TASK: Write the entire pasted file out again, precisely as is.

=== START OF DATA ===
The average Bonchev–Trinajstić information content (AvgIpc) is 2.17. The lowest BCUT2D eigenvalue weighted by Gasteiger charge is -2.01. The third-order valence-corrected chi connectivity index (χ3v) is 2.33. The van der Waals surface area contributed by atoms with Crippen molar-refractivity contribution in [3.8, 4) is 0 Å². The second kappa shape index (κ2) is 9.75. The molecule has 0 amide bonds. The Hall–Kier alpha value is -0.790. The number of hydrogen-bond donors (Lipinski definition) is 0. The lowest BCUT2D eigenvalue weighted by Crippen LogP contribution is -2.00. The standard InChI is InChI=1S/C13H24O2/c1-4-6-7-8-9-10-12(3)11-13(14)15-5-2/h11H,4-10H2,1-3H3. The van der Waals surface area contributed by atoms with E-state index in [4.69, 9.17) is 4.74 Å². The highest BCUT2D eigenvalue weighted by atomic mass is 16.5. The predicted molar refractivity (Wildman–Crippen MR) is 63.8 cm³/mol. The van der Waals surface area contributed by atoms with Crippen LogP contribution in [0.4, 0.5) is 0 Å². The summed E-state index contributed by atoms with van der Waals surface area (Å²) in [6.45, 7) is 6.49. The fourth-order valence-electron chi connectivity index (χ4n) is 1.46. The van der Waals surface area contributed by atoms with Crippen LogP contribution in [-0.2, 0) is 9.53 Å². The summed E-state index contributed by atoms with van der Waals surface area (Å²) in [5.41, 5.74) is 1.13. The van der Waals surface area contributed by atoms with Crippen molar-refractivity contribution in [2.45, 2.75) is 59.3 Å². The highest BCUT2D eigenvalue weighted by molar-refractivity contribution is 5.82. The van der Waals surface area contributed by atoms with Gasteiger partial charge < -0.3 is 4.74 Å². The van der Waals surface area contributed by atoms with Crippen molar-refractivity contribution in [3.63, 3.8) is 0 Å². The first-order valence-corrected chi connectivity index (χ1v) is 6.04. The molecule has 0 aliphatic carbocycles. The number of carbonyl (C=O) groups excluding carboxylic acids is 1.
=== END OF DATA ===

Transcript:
The average Bonchev–Trinajstić information content (AvgIpc) is 2.17. The lowest BCUT2D eigenvalue weighted by Gasteiger charge is -2.01. The third-order valence-corrected chi connectivity index (χ3v) is 2.33. The van der Waals surface area contributed by atoms with Crippen molar-refractivity contribution in [3.8, 4) is 0 Å². The second kappa shape index (κ2) is 9.75. The molecule has 0 amide bonds. The Hall–Kier alpha value is -0.790. The number of hydrogen-bond donors (Lipinski definition) is 0. The lowest BCUT2D eigenvalue weighted by Crippen LogP contribution is -2.00. The standard InChI is InChI=1S/C13H24O2/c1-4-6-7-8-9-10-12(3)11-13(14)15-5-2/h11H,4-10H2,1-3H3. The van der Waals surface area contributed by atoms with E-state index in [4.69, 9.17) is 4.74 Å². The highest BCUT2D eigenvalue weighted by atomic mass is 16.5. The predicted molar refractivity (Wildman–Crippen MR) is 63.8 cm³/mol. The van der Waals surface area contributed by atoms with Crippen LogP contribution in [0.4, 0.5) is 0 Å². The summed E-state index contributed by atoms with van der Waals surface area (Å²) in [6.45, 7) is 6.49. The fourth-order valence-electron chi connectivity index (χ4n) is 1.46. The van der Waals surface area contributed by atoms with Crippen LogP contribution in [-0.2, 0) is 9.53 Å². The summed E-state index contributed by atoms with van der Waals surface area (Å²) in [5.41, 5.74) is 1.13. The van der Waals surface area contributed by atoms with Crippen molar-refractivity contribution in [2.45, 2.75) is 59.3 Å². The highest BCUT2D eigenvalue weighted by molar-refractivity contribution is 5.82. The van der Waals surface area contributed by atoms with Gasteiger partial charge < -0.3 is 4.74 Å². The van der Waals surface area contributed by atoms with Crippen molar-refractivity contribution in [3.63, 3.8) is 0 Å². The first-order valence-corrected chi connectivity index (χ1v) is 6.04. The molecule has 0 aliphatic carbocycles. The number of carbonyl (C=O) groups excluding carboxylic acids is 1.